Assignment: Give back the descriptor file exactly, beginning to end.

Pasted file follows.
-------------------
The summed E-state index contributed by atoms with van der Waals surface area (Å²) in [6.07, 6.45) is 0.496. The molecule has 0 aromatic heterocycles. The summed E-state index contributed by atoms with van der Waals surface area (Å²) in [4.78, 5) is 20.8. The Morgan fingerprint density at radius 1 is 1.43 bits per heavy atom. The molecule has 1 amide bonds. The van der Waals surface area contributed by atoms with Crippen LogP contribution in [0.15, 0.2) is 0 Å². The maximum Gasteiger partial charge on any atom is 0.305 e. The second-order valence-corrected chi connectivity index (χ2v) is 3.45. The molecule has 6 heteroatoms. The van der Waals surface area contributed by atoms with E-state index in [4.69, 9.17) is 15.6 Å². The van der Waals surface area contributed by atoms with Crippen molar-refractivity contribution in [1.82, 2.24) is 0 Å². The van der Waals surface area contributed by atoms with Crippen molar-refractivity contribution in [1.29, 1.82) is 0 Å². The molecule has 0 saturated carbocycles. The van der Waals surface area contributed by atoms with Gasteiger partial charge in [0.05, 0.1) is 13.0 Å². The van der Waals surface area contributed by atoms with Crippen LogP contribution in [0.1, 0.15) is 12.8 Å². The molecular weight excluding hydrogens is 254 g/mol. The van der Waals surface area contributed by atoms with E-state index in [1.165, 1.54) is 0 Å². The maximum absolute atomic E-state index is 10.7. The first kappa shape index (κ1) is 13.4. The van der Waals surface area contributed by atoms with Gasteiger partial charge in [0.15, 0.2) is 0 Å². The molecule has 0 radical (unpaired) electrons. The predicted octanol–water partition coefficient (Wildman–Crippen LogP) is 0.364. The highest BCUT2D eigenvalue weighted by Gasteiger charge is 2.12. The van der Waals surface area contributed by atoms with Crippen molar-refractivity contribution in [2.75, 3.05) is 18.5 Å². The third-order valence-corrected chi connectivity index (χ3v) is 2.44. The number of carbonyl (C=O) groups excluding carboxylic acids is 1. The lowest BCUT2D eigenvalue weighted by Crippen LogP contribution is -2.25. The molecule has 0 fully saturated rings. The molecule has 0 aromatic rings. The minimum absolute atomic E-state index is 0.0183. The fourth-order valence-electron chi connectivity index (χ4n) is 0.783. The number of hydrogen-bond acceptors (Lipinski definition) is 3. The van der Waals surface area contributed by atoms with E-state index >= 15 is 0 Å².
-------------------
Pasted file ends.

The summed E-state index contributed by atoms with van der Waals surface area (Å²) in [6.07, 6.45) is 0.496. The molecule has 0 aromatic heterocycles. The summed E-state index contributed by atoms with van der Waals surface area (Å²) in [4.78, 5) is 20.8. The Morgan fingerprint density at radius 1 is 1.43 bits per heavy atom. The molecule has 1 amide bonds. The van der Waals surface area contributed by atoms with Crippen LogP contribution in [0.15, 0.2) is 0 Å². The maximum Gasteiger partial charge on any atom is 0.305 e. The second-order valence-corrected chi connectivity index (χ2v) is 3.45. The molecule has 6 heteroatoms. The van der Waals surface area contributed by atoms with E-state index in [4.69, 9.17) is 15.6 Å². The van der Waals surface area contributed by atoms with Crippen molar-refractivity contribution in [1.82, 2.24) is 0 Å². The van der Waals surface area contributed by atoms with Crippen molar-refractivity contribution in [1.29, 1.82) is 0 Å². The molecule has 0 saturated carbocycles. The van der Waals surface area contributed by atoms with Gasteiger partial charge in [0.05, 0.1) is 13.0 Å². The van der Waals surface area contributed by atoms with Crippen LogP contribution in [0.1, 0.15) is 12.8 Å². The molecular weight excluding hydrogens is 254 g/mol. The van der Waals surface area contributed by atoms with E-state index in [1.165, 1.54) is 0 Å². The maximum absolute atomic E-state index is 10.7. The first kappa shape index (κ1) is 13.4. The van der Waals surface area contributed by atoms with Gasteiger partial charge in [0.15, 0.2) is 0 Å². The molecule has 0 radical (unpaired) electrons. The predicted octanol–water partition coefficient (Wildman–Crippen LogP) is 0.364. The highest BCUT2D eigenvalue weighted by Gasteiger charge is 2.12. The van der Waals surface area contributed by atoms with Crippen molar-refractivity contribution in [2.75, 3.05) is 18.5 Å². The third-order valence-corrected chi connectivity index (χ3v) is 2.44. The number of carbonyl (C=O) groups excluding carboxylic acids is 1. The lowest BCUT2D eigenvalue weighted by Crippen LogP contribution is -2.25. The molecule has 0 fully saturated rings. The molecule has 0 aromatic rings. The minimum absolute atomic E-state index is 0.0183. The fourth-order valence-electron chi connectivity index (χ4n) is 0.783. The number of hydrogen-bond acceptors (Lipinski definition) is 3. The van der Waals surface area contributed by atoms with E-state index >= 15 is 0 Å².